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Olban Tremeneo Lagos, 42, points to the water inside his apartment off Southwest Third Street and Eighth Avenue in the Little Havana neighborhood of Miami, Florida, on Saturday, June 4, 2022. Daniel A. Varela dvarela@miamiherald.com

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Magda Murillo, who lives on SW 3rd Street, stands in the living room of her flooded home in the neighborhood of Little Havana in Miami, Florida, on Saturday, June 4, 2022. SAM NAVARRO Special for the Miami Herald

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A man attempts to stay dry while dragging his bike along Eighth Avenue in the Little Havana neighborhood of Miami, Florida, on Saturday, June 4, 2022. Daniel A. Varela dvarela@miamiherald.com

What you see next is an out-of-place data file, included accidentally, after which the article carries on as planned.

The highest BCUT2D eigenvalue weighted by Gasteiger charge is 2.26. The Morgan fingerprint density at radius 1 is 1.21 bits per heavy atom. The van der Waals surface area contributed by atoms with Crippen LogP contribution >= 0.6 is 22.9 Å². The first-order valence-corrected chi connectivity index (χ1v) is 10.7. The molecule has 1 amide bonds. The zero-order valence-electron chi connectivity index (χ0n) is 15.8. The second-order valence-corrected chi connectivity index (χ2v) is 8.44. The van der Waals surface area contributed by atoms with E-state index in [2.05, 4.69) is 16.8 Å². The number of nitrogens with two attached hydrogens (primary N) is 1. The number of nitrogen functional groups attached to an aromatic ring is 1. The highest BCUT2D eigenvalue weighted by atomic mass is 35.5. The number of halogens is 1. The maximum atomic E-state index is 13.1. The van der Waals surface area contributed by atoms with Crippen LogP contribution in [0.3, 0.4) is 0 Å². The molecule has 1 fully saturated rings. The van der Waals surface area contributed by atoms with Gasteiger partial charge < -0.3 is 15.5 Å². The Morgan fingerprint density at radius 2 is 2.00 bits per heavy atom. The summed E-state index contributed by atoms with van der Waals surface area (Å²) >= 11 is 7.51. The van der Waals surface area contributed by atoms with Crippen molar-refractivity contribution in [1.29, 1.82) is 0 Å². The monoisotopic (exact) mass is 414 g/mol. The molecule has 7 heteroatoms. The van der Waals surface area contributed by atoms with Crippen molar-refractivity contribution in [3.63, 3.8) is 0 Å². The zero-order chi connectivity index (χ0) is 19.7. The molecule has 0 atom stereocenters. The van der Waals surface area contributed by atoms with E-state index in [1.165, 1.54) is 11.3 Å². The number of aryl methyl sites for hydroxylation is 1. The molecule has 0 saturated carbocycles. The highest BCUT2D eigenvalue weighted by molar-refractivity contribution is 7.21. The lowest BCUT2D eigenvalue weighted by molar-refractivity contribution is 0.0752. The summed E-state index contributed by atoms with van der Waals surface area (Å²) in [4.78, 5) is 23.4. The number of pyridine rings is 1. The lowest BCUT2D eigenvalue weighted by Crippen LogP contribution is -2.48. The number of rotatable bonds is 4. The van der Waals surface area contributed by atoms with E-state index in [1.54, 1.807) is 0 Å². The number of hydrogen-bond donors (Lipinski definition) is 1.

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Two motorists push their vehicle out of flood waters near Southwest Fourth Street and Eighth Avenue in the Little Havana neighborhood of Miami, Florida, on Saturday, June 4, 2022. Daniel A. Varela dvarela@miamiherald.com

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Mileidy Erazo, 6, holds her dog Canelo as he swims in floodwaters near her apartment off Southwest Third Street and Eighth Avenue in the Little Havana neighborhood of Miami, Florida, on Saturday, June 4, 2022. Daniel A. Varela dvarela@miamiherald.com

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A house surrounded by floodwaters on Southwest Third Street in the Little Havana neighborhood of Miami, Florida, on Saturday, June 4, 2022. Daniel A. Varela dvarela@miamiherald.com